November 10, 1999
The Multiracial Activist and INTERRACIAL VOICE
Comment Letter to Federal Reserve
Regarding Changes to Regulation B
PO Box 8208
Alexandria, VA 22306-8208
P.O. Box 560185
College Point, NY 11356-0185
November 10, 1999
Ms. Jennifer J. Johnson
Board of Governors of the Federal Reserve System
20th Street and Constitution Avenue, NW
Washington, DC 20551
re: Equal Credit Opportunity Act – 64 FR 44582 (August 16, 1999) Docket No. R-1008
Dear Ms. Johnson:
Speaking for The Multiracial Activist, an activist journal covering civil rights issues of interest to biracial/multiracial individuals, interracial couples/families and transracial adoptees and INTERRACIAL VOICE, the voice of conscience of the global mixed-race/interracial movement, we are happy to comment on the proposal issued by the Board of Governors of the Federal Reserve System to revise Regulation B, the implementing regulation for the Equal Credit Opportunity Act (ECOA).
This proposal, while obviously introduced with the best of intentions could not have come at a worse time. Our nation, with its tortured history of race relations, is currently in a state of dismantling the way we view race. Much of this change has been facilitated by the rising numbers of interracial marriages and the growing population of multiracial adults and children resulting from the United States Supreme Court decision Loving vs. Virginia of 1967, which dismantled the final vestiges of Jim Crow in America.
Further, as has been published before in a policy statement by the American Anthropological Association (AAA), there is no scientific basis for the concept of race. According to the AAA, race is purely a sociological and cultural creation with no basis in science. This proposal, sadly, would only serve to further the myth of racial classifications which currently divide people along racial lines. If race doesn't exist, how do you continue to count it? This proposal, while well-intentioned would harm more than help our constituencies by furthering the concept of race as credible and necessary. As stated on the White House's One America website, the goal of the President's Initiative on Race, launched in 1997, was to strengthen our shared foundation as Americans so that we can live in an atmosphere of trust and mutual respect. The best way to do this is by abandoning the concept of racial categorization altogether.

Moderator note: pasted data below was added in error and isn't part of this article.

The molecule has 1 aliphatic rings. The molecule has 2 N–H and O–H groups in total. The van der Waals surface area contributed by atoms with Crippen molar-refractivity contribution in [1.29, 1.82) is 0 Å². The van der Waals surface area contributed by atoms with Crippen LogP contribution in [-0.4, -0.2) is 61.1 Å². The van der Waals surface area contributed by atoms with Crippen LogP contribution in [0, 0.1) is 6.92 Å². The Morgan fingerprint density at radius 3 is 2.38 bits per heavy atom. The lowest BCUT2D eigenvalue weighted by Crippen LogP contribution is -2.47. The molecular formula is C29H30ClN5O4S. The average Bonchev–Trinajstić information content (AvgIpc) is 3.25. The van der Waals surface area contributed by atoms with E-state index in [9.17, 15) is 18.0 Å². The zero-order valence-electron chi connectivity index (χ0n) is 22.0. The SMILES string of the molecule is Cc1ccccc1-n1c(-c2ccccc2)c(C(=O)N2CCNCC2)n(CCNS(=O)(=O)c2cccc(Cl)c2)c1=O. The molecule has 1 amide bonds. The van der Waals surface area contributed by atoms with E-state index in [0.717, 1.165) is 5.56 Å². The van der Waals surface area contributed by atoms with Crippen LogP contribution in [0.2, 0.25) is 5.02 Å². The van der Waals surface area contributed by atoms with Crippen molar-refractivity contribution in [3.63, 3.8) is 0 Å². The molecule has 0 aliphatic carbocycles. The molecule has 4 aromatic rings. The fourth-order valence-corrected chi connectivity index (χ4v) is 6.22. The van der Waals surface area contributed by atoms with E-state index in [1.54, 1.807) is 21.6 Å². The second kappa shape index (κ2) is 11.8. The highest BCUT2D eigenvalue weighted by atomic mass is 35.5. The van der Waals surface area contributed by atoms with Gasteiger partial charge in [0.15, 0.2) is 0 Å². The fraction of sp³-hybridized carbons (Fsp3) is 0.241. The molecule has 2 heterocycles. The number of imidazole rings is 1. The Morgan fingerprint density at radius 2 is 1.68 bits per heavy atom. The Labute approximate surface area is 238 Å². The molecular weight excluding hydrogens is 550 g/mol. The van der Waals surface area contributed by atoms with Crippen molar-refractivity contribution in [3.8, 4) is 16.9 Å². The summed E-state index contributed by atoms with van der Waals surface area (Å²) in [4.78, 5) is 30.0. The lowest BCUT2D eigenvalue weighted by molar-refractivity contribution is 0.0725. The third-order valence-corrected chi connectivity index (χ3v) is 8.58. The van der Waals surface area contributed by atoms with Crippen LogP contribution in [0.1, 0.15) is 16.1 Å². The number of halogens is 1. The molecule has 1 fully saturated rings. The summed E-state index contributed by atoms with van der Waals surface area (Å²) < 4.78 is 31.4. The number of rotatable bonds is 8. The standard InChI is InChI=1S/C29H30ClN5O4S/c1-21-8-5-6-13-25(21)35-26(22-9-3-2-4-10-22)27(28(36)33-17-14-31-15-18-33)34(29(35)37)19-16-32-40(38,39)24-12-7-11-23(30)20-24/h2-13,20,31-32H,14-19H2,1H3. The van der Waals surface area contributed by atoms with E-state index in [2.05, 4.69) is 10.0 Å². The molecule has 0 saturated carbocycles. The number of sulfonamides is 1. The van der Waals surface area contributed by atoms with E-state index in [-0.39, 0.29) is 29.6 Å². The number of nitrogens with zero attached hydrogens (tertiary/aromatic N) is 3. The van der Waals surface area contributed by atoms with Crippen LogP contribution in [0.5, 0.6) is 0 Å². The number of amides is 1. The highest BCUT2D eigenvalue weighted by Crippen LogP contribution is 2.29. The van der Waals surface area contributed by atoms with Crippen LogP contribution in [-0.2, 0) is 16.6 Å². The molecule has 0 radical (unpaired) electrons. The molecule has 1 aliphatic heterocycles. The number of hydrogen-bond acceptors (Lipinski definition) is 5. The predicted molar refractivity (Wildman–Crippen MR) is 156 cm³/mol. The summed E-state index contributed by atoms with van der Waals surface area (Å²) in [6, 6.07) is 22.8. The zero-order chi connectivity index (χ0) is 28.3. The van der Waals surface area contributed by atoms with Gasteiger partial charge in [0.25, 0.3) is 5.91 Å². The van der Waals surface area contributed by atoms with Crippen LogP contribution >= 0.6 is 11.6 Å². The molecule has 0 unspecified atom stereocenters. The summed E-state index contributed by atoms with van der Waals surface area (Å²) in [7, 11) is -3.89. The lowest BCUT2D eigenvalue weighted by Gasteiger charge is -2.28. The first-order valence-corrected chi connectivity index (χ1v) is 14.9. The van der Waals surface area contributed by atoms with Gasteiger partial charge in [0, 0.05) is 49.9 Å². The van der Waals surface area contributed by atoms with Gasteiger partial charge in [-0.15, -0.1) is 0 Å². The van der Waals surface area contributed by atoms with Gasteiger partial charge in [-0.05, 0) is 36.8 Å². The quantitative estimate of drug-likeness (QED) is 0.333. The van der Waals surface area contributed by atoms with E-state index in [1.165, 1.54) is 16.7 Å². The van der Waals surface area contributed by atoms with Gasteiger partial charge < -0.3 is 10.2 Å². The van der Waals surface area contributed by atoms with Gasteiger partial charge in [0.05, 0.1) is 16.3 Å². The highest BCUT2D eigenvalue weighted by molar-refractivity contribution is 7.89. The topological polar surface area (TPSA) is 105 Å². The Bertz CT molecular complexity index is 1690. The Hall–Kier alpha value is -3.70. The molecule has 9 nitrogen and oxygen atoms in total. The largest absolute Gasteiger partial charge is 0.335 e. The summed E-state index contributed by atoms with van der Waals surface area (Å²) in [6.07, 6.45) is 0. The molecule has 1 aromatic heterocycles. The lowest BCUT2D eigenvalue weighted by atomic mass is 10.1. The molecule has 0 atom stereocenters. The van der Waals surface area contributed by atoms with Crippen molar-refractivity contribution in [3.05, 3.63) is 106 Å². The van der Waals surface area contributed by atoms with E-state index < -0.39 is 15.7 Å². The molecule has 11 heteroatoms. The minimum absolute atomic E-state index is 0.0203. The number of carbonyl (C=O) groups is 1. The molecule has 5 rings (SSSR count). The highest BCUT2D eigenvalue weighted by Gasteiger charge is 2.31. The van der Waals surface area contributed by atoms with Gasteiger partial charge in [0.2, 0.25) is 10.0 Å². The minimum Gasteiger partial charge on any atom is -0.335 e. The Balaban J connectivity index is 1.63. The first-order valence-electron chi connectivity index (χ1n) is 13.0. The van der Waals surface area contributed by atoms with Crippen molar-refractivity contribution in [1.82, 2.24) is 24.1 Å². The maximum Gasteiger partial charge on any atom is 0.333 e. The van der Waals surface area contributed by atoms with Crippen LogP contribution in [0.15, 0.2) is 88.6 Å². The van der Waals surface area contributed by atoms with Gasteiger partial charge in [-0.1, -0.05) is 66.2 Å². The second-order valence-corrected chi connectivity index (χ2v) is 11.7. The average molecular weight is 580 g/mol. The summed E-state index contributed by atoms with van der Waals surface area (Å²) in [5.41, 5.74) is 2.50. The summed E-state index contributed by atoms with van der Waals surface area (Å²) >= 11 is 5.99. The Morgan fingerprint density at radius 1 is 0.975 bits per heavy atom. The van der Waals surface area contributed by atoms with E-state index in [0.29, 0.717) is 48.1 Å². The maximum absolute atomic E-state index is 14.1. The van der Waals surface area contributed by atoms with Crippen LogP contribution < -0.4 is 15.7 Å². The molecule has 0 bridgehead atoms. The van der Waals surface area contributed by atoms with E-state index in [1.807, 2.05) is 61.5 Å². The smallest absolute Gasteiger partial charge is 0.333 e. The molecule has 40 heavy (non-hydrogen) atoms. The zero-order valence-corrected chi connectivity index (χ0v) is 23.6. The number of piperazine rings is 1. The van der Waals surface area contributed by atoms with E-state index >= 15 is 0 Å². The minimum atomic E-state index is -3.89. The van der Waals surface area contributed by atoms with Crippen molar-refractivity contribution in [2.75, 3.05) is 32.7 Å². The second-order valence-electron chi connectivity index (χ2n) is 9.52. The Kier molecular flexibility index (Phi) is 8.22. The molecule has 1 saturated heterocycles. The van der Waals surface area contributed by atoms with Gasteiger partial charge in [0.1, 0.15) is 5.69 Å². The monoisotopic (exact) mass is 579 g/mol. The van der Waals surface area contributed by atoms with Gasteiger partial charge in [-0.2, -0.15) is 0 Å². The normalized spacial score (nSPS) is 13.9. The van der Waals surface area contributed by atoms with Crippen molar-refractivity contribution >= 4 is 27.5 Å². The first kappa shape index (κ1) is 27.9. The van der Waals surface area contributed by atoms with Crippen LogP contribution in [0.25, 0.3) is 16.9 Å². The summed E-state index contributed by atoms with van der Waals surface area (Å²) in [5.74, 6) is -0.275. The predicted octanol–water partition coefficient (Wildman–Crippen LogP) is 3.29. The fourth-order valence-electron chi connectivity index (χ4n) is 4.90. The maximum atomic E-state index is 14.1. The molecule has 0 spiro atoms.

The good that is believed to be accomplished through racial classification is far outweighed by its toll on our nation's communities. The constituencies we represent consist of people who already have a heightened awareness of the concept of race and how they are viewed by society in general. This proposal will only intensify that feeling of dread that occurs when they are confronted with invasive racial classification questions while filling out school, medical and other types of forms. We would personally be loath to honestly answer any question regarding race on any form related to financial services. The only color that should matter with regard to financial transactions is green. As our constituencies have rebelled against Census classifications, so shall it against these types of invasive classification questions.
The ECOA, as currently enacted makes it unlawful for creditors to discriminate against an applicant in any aspect of a credit transaction on the basis of race, color, religion, national origin, marital status, sex, age, and other specified bases. Adding race back into the process only heightens the possibility of discrimination. As more and more people move to the internet to conduct their financial transactions, racial discrimination in financial services should become even less of an issue. Electronic banking has considerably minimized the possibility of racial discrimination. If a financial institution's employees can't see you and you don't volunteer your race, color, religion or national origin, how can they discriminate against you based on those factors? The same argument applies to applications completed by mail, fax or over the phone. Each year, more and more people are using those routes rather than visiting their local bank, lessening the prospect of racial discrimination.
This proposal, which would eliminate the prohibition on the voluntary collection of racial information by financial institutions could also create some serious side effects. Specifically, the possibility of misuse of this voluntarily collected data is enormous. Lawsuits, filed by organizations falsely alleging racism with the sole purpose of creating big settlements for their members or clients are of considerable concern. These lawsuits could easily create serious racial tensions in communities already struggling to cope with the changing demographics resulting from the Loving vs. Virginia decision among other factors. The backlash from these lawsuits would be directed at those perceived to be responsible in those communities, which would include our constituencies, a most unsettling prospect.
We, as representatives of constituencies this proposal is designed to protect, urge you not to implement it. The drawbacks of this proposal far outweigh the benefits. It’s time to move on from the box-checking that has divided our nation for far too long.
We thank you for your consideration of our views on this proposal. Any questions may be directed to James Landrith at 760-875-8547 or Charles Byrd at 212-539-3872.